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Global leaders meet at UN over Africa's development
Last Updated(Beijing Time):2008-03-11 13:52
UN Secretary-General Ban Ki-moon hosted on Monday a meeting that brought together international leaders with the aim to boost the development agenda of Africa, the only continent still not on track to meet the Millennium Development Goals (MDGs) by 2015.

Speaking to reporters after the second meeting of the MDG Africa Steering Group since last September, Ban struck a note of urgency and appealed for "concrete action" to help the continent achieve the MDGs.

"The fact that we are here together to speak with one voice on the MDGs underscores the urgency we see in taking concrete action to achieve goals in Africa," Ban said.

"We see important reasons to be optimistic," Ban said. "No new promises are needed to make 2008 the year of opportunity for the 'Bottom Billion'," a reference to the 1 billion people living on less than 1 U.S. dollar per day.

"Tremendous gains are possible if the international community translates commitment to deliverables," he said.

He pointed to examples of achievements made, such as Malawi's lowering of child mortality rates, Senegal's accomplishments in enhancing its water and sanitation facilities and Tanzania's improvements in primary education.

"The challenge is now to replicate these successes in more countries," he noted.

The MDG Africa Steering Group was set up last September in an effort to coordinate and redouble international efforts to support the MDGs across the African continent, after data showed that despite faster growth and strengthened institutions, Africa remains off-track to meeting the goals.

Besides the UN chief, participants at the meeting included leaders from the African Development Bank, the African Union (AU),the World Bank, the European Commission, the International Monetary Fund (IMF), the Islamic Development Bank and the Organization for Economic Cooperation and Development (OECD).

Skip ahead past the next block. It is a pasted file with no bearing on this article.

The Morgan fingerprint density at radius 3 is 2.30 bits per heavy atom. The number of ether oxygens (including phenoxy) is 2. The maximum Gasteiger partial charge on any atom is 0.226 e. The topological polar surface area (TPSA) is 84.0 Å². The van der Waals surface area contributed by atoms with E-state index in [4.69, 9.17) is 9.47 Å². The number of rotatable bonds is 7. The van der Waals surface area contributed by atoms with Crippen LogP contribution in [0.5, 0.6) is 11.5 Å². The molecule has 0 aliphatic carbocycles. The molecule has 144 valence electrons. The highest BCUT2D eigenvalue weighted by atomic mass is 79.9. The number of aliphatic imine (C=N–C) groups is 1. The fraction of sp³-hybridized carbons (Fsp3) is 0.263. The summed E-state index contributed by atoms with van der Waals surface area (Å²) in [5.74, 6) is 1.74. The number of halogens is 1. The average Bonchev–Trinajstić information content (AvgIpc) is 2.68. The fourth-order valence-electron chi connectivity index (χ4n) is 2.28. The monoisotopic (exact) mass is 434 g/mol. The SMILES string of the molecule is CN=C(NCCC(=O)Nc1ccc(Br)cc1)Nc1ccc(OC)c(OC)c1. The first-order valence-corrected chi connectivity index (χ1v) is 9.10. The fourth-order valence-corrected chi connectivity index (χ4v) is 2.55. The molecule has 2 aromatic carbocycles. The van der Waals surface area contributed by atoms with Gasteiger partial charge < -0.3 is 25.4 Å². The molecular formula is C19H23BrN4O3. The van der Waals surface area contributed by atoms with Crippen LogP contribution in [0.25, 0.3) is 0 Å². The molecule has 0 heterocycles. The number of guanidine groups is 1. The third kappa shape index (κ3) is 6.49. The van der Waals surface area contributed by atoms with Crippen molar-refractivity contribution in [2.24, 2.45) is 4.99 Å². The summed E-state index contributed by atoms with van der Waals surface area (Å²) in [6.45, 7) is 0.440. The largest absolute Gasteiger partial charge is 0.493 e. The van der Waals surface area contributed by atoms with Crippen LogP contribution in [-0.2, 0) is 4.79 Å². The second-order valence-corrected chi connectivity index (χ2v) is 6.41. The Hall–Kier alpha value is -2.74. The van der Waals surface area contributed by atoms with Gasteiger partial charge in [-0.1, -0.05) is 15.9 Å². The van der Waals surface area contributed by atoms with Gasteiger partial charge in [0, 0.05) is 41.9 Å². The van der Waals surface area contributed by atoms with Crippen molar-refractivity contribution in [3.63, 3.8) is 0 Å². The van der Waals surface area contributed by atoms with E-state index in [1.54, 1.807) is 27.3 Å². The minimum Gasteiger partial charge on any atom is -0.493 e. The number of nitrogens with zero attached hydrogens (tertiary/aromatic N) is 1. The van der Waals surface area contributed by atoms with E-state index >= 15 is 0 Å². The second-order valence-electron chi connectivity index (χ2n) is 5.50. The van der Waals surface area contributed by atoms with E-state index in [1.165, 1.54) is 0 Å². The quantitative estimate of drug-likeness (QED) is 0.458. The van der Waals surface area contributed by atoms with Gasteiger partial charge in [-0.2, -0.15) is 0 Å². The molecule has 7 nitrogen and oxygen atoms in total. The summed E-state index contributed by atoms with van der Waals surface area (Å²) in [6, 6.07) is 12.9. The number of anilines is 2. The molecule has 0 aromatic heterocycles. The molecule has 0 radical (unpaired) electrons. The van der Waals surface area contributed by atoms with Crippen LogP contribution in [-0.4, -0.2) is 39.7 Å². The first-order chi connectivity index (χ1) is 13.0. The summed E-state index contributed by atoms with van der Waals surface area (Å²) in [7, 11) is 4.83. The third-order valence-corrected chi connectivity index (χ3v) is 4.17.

During the meeting, the leaders reviewed a first set of draft recommendations from the MDG Africa Working Group, chaired by UN Deputy Secretary-General Asha-Rose Migiro and responsible for following through with the steering group's decisions and recommendations.

They identified several key programs that need to be implemented in the near future, including launching an African "Green Revolution" to speed up economic growth and tackle hunger, control infectious diseases, provide comprehensive AIDS treatment and deliver emergency obstetric care to all.

"To finance these programs, African countries need to mobilize domestic resources, and receive the support promised by development partners," he said.

Noting what the UN chief called a "lack of aid predictability," the steering group called on development partners to take measures to increase aid and enhance aid effectiveness.

They also noted "several pressing challenges," especially that of rising food prices which the UN chief said underscore "the pressing need to invest in raising agricultural productivity across Africa" and increase "the need for additional resources to fight malnutrition and hunger."

At least some 500 million U.S. dollars will be required to meet the most urgent needs, Ban said, calling for efforts aimed at "improving access to markets and reducing subsidies for agriculture in rich countries."

"Rapid progress is possible and needed in the Doha Round of trade negotiations, and we call on all participants to take the necessary decisions to move forward," Ban said.

A UN report released in mid-2007 showed that sub-Saharan Africa is not on track to achieve any of the MDGs, which aim to reduce by half the number of people living in extreme poverty, to promote gender equality and to improve the provision of food, water, sanitation, health and education, all by the year 2015.

Although there have been major gains in several areas and the goals remain achievable in most African nations, even the best governed countries on the continent have not been able to make sufficient progress in reducing extreme poverty in its many forms, said the report.

Intensifying its efforts to boost Africa's development, the UN General Assembly passed a resolution last week that designated a high-level meeting in September to take stock of the needs and challenges for the development of Africa.

The high-level event will be held "at the highest possible political level, including the participation of heads of state or government, ministers, special representatives and other representatives, as appropriate," according to the resolution, which was adopted by consensus.

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